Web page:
Teen Who Was Incarcerated After Not Doing Schoolwork Won't Be Released, Judge Says

A 15-year-old has been detained in Oakland County, Michigan, since May after her caseworker learned she failed to do her schoolwork one day and a judge ruled that she had violated the terms of her probation

Reuters/ Emily Elconin – People protest in support of a Groves High School Black student (Grace), who was jailed due to a probation violation of not keeping up with her online schoolwork,

A high school student who was sent to juvenile detention in May after violating the terms of her probation by not doing her online schoolwork must remain at the detention center, a Michigan judge decided Monday. The 15-year-old’s case has caused outrage, with many saying it underscores systemic racism in the juvenile justice system. 

During a three-hour proceeding on Monday, Oakland County Judge Mary Ellen Brennan denied a motion for the girl’s early release, saying she should complete her treatment at the detention center, The Detroit News reported. The teen had originally been put on probation in April, following theft and assault charges after she assaulted her mother in November, but was then detained in Oakland County in May after her caseworker learned she failed to do her homework one day and a judge ruled that she had violated the terms of her probation.

"Give yourself a chance to follow through and finish something," Judge Brennan said on Monday. "The right thing is for your and your mom to be separated for right now." The judge’s comments come despite the fact that the teen’s mother “testified that her daughter had not caused her any physical harm during the probation period,” according to ProPublica.

The student, identified under the pseudonym “Grace,” received national attention after a ProPublica Illinois report detailed her case and incarceration, published on July 14.  According to the report, Grace, who is Black, has attention deficit hyperactivity disorder and receives special education services. Following the assault charge against her, as well as a larceny charge filed weeks later, a virtual juvenile court hearing was held for Grace in April. Judge Brennan sentenced Grace to “intensive probation” at the hearing, which included regular check-ins with a court caseworker, no phone, the use of the school laptop for educational purposes only, and the requirement that Grace do her schoolwork. 

ProPublica reported that Grace’s probation coincided with schools pivoting to remote learning because of the COVID-19 pandemic and that her mother, Charisse, was concerned that the high school sophomore would have trouble learning without in-person support from teachers. Grace also told her new caseworker she felt anxious about the probation requirements. Five days later, after calling Charisse, the caseworker learned that Grace had fallen back to sleep after her morning check-in, and filed a violation of probation against her for not doing her schoolwork. At a May 14 hearing, Brennan ordered that she be detained at Children’s Village in Oakland County, Michigan, a juvenile detention center, despite Charisse saying Grace had been handling her work responsibly and behaving.

The ProPublica report also noted that Grace’s teacher had responded in an email to the caseworker saying Grace was “not out of alignment with most of my other students.”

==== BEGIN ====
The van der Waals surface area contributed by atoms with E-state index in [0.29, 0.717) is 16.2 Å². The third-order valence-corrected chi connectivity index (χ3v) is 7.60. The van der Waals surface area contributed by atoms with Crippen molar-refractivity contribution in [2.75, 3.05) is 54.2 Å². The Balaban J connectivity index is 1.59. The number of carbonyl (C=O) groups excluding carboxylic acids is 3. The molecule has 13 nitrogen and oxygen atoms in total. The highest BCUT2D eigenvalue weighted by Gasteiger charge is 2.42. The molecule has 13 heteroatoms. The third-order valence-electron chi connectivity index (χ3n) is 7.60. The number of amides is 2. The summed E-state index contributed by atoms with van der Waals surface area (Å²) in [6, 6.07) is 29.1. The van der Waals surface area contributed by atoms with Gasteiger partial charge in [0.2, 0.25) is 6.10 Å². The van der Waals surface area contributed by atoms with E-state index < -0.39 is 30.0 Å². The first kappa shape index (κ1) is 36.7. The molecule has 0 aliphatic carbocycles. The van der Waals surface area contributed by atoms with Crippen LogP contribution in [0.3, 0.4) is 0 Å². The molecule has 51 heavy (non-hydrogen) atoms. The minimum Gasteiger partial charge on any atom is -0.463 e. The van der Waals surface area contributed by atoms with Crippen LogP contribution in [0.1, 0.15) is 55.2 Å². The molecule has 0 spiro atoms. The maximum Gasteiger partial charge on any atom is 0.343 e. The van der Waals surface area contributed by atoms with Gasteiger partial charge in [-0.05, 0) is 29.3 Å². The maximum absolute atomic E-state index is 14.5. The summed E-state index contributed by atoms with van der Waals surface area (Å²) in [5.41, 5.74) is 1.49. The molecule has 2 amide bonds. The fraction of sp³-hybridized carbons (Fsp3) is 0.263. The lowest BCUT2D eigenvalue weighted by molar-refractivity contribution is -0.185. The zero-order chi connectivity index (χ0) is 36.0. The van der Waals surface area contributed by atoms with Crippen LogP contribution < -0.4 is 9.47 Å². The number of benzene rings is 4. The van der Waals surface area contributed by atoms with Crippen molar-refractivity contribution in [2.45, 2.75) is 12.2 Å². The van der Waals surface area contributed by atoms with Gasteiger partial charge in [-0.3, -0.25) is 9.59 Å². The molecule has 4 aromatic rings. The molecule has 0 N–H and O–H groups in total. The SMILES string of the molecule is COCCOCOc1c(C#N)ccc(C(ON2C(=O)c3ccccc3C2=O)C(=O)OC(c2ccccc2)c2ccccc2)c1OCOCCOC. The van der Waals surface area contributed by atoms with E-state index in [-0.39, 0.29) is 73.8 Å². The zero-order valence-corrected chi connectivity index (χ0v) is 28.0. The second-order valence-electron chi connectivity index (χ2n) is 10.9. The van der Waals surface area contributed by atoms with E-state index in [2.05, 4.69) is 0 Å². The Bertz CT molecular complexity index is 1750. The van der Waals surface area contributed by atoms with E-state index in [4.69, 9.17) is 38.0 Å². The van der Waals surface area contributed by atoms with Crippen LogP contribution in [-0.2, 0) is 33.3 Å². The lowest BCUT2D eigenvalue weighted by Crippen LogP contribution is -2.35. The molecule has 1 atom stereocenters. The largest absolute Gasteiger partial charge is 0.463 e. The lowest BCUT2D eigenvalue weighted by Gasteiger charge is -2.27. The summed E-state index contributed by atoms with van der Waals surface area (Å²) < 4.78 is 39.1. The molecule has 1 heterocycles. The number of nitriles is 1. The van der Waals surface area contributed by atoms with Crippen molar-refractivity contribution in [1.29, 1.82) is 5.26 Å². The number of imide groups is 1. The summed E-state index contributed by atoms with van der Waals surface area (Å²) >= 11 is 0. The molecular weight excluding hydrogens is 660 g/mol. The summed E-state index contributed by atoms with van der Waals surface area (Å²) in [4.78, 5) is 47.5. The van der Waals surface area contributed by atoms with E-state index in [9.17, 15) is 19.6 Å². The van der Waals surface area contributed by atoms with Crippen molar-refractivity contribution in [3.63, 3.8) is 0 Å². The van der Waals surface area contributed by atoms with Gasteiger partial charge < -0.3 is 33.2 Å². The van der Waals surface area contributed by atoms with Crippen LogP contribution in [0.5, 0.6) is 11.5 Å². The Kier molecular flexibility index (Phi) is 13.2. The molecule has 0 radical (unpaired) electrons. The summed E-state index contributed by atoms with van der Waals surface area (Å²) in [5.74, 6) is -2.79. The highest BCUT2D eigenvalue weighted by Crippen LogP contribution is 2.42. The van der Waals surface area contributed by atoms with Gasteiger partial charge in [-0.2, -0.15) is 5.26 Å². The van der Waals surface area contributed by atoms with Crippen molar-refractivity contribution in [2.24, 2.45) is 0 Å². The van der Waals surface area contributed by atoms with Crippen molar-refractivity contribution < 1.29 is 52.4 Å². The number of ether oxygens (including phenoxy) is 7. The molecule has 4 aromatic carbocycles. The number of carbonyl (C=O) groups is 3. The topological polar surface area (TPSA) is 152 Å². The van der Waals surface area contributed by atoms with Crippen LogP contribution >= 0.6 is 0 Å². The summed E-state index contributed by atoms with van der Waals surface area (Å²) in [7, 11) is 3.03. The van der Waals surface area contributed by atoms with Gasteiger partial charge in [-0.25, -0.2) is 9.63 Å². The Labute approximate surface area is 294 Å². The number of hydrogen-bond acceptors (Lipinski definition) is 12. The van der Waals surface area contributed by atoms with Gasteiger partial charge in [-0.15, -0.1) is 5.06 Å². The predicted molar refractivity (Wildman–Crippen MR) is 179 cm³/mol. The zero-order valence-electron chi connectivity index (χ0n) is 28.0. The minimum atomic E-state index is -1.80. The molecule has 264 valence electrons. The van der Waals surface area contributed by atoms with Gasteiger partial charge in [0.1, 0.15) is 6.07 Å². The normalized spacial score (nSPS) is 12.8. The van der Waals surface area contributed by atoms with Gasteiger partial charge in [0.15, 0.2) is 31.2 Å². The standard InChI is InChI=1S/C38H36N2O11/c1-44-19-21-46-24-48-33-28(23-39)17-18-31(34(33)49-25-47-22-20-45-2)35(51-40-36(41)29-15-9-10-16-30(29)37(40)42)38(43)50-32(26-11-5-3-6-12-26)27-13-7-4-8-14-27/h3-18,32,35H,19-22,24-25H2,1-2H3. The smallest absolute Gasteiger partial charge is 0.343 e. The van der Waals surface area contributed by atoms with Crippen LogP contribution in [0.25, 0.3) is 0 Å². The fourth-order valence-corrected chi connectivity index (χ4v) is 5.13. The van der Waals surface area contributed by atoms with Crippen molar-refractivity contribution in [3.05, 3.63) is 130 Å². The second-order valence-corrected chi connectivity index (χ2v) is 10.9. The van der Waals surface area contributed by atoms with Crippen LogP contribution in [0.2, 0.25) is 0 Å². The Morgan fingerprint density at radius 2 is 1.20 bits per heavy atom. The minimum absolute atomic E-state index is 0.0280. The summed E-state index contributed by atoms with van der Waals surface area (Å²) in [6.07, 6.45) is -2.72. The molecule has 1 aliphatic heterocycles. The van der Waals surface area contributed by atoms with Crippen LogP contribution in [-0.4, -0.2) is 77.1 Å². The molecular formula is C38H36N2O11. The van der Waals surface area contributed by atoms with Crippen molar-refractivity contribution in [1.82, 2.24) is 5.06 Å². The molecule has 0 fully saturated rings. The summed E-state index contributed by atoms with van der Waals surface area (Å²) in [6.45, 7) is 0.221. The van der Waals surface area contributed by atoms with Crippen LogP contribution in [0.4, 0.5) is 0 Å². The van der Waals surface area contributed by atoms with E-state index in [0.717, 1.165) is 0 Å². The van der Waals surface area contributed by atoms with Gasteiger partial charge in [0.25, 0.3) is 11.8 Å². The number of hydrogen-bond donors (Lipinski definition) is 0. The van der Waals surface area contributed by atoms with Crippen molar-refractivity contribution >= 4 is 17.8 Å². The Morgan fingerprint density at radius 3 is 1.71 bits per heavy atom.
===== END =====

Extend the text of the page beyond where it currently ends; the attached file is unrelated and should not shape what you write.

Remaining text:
“Let me be clear that this is no one’s fault because we did not see this unprecedented global pandemic coming,” the teacher wrote.

Many observers and elected officials have said that Grace’s incarceration underscores racial biases in the justice system.

"If it was a white young person, I really question whether the judge would have done this," Rep. Debbie Dingell, (D-MI) told MSNBC on Monday. "Putting a young person in a confined area in the midst of COVID isn't the answer."

Rep. Andy Levin (D-MI) said her sentencing “has unnecessarily separated a child from her mother during a global pandemic and put both at risk.” Rep. Brenda Lawrence (D-MI), who represents parts of Oakland County, called the decision to detain Grace “more than disturbing.” Hillary Clinton also reacted to Judge Brennan’s decision on Twitter Monday, saying simply, “Let her go.”

The nonprofit Michigan Center for Youth also condemned Brennan’s decision.

“Here is another instance of where a youth on probation was put in a confined setting for a behavior that is not a crime,” the group's executive director Mary King said in a press release. “We only know about Grace because the mother reached out to a reporter. Because there is no system for reporting such situations on the youth justice system, we have no idea how many other ‘Graces’ there are.”

Criminal justice reform advocates are also using the case to highlight the importance of local races.

In a recent statement, Charisse said she was grateful for the support and attention from individuals around the country. People have been using the hashtag #FreeGrace on Twitter and more than 97,000 people have signed a Change.org petition called “Stop the School to Prison Pipeline” for Grace’s case.

“While we attempt to untangle the web that now confines my daughter and keeps her away from me, her family and the support that she needs, I want to thank the seemingly endless number of people who have expressed their concern and offered their support,” she said.

ProPublica also reported that Monday’s hearing was the first time Grace and her mother “have had physical contact since May 14 because of COVID-19 restrictions.” They “embraced for more than a minute” and “sobbed audibly through their masks before leaving the courtroom separately.”

The Michigan Supreme Court is currently reviewing Grace’s case, according to The Detroit Free Press, and have until July 24 to respond.